In recent years, in order to avoid breaching the limit both Germany and France have been privatizing companies and counting the proceeds as income. In 1997 France relied on a one-off payment from France Telecom worth 0.5% of GDP to keep it below the limit. So far these one off sales have saved them from the disgrace of breaching the limit. Moreover, both countries have kept tighter fiscal policies than they should have imposing significant costs on their economies.

    In 2003 and 2004 with their economies on the verge of recession both France and Germany are set to breach the 3% limit of budget deficit. Ironically, this may actually end up being beneficial. Rather than commit economic suicide both countries have wisely decided to ignore the rules set by the stability pact. The European Commission is unlikely to sanction the two countries that have done most for European integration and may even abandon the Growth and Stability Pact. Ironically, this could allow less disciplined southern countries to also flaunt the rules that were meant to keep them in line to begin with, thus planting the seeds of a future crisis.

    Historically the European Union has proven practical and will probably adapt accordingly. However, even the removal of such ill-conceived policies as the Growth and Stability Pact still leaves the European Union at risk from a strong asymmetric shock which will test the Union to the limit. The European Commission’s president himself, Romani Prodi, said recently that sooner or later “there will be a crisis.”

    Also, it’s unknown what will happen if a country decides to exit the EMU or the members decide a disobedient country ought to leave. The costs of exit are likely to be very high leaving the most likely outcome as further political and economic integration with mechanism for fiscal transfers between countries.”

It’s remarkable how the situation has changed since I wrote the article. At the time it was Portugal and Ireland that were growing too rapidly and France and Germany that were in recession. In fact, the first two countries that broke the rules of the Growth and Stability Pact were Germany and France in 2004. They were not punished for exceeding the budget deficit limits. The lack of rule enforcement set the stage for the southern countries to brazenly flaunt their budget deficit limits until their excesses led to the current European sovereign debt crisis. It will most likely lead to further political and economic integration, as I predicted in 2003. The ultimate irony would be if the crisis that the eurocrats caused to promote integration actually became so big that it led to the euro’s disintegration instead!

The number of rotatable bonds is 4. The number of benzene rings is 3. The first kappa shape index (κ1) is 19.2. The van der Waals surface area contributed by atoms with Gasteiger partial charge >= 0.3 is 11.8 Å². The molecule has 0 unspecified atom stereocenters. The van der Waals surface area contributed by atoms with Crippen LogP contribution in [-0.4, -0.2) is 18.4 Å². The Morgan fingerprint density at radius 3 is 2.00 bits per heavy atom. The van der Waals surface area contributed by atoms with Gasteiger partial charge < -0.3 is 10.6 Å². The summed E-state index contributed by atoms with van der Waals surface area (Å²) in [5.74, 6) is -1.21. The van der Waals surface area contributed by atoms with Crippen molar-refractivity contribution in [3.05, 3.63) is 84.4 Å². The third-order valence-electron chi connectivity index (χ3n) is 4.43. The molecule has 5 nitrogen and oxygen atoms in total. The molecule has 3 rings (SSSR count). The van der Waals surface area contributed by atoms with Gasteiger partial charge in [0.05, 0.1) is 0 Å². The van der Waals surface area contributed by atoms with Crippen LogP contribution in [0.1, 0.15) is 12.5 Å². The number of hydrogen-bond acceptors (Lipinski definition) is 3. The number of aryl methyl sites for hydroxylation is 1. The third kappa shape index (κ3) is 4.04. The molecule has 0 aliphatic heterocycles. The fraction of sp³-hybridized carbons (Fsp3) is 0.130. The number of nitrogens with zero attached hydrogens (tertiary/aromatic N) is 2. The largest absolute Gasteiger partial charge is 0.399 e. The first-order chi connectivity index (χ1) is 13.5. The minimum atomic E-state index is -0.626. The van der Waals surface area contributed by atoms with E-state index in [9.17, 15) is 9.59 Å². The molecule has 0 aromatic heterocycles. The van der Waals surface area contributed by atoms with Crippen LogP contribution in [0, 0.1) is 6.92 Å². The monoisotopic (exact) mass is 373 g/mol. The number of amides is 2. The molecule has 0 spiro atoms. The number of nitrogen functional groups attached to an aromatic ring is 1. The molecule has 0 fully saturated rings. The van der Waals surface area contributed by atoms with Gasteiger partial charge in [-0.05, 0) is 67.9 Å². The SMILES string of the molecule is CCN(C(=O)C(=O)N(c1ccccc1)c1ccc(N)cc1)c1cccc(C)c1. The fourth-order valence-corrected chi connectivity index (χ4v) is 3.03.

1. yendi
    March 16th, 2012 | 10:23 am

    In 1996 as I was working on the launching of the euro, we were dealing with all these questions, hoping with no grounds that the next step will be a fiscal harmonization, leading to a stronger political union. I had in my hands from the European commission the Greek data in total chaos and contradiction, obviously manipulated. Everybody knew and decided to go ahead, No surprise now. Just a characteristic of human nature: Inch’allah.

  2. Fab
    March 18th, 2012 | 3:38 am

    Hi Fabrice,

    to have a Big Picture, it’s necessary the origin of a matter and as far as Greece yendi is right 100% and furthermore Mr Prodi knew very well that that the situation of Italian public finance wasn’t fit at all to get into the Euro, hence, they also tricked the Italian public counts through derivates and once they’ve made it , all the Italian establishment kept silence to hide the truth!!

    Here is an interesting article:

    Wall St. Helped to Mask Debt Fueling Europe’s Crisis :

    http://www.nytimes.com/2010/02/14/business/global/14debt.html?pagewanted=1&hp

    Euro crisis is just anothor poisoned fruit of the financial speculation through which American and European banks, mutual funds and hedge funds have made money in different ways, here is an example:

    http://www.dailymail.co.uk/news/article-1253791/Is-man-broke-Bank-England-George-Soros-centre-hedge-funds-betting-crisis-hit-euro.html

    How can they do all this disaster?

    Here is the main explanation:

    The Devil’s Derivatives…

    http://www.amazon.com/The-Devils-Derivatives-Traders-Regulators/dp/1422177815/ref=sr_1_1?ie=UTF8&qid=1332059221&sr=8-1

  3. Fab
    March 18th, 2012 | 3:39 am
  4. Fab
    March 18th, 2012 | 4:10 am

    Other strange coincidences:

    a) Guess Which Country Has Debt Of Nearly 1000% Of GDP…

    http://www.businessinsider.com/g10-countries-by-total-debt-to-gdp-2011-12

    b) “America Is Using Tricks To Hide A Debt Crisis Worse Than Greece” by Bruce Krasting, former hedge fund manager:

    http://www.businessinsider.com/us-debt-worse-than-greece-2012-3

    Is it just a case that London and New York are the two most important financial markets of the world??

    I don’t think so!!

  5. Fab
    March 18th, 2012 | 4:24 am

    Obviously, Italy and Italians can’t blame financial speculation for their own faults because: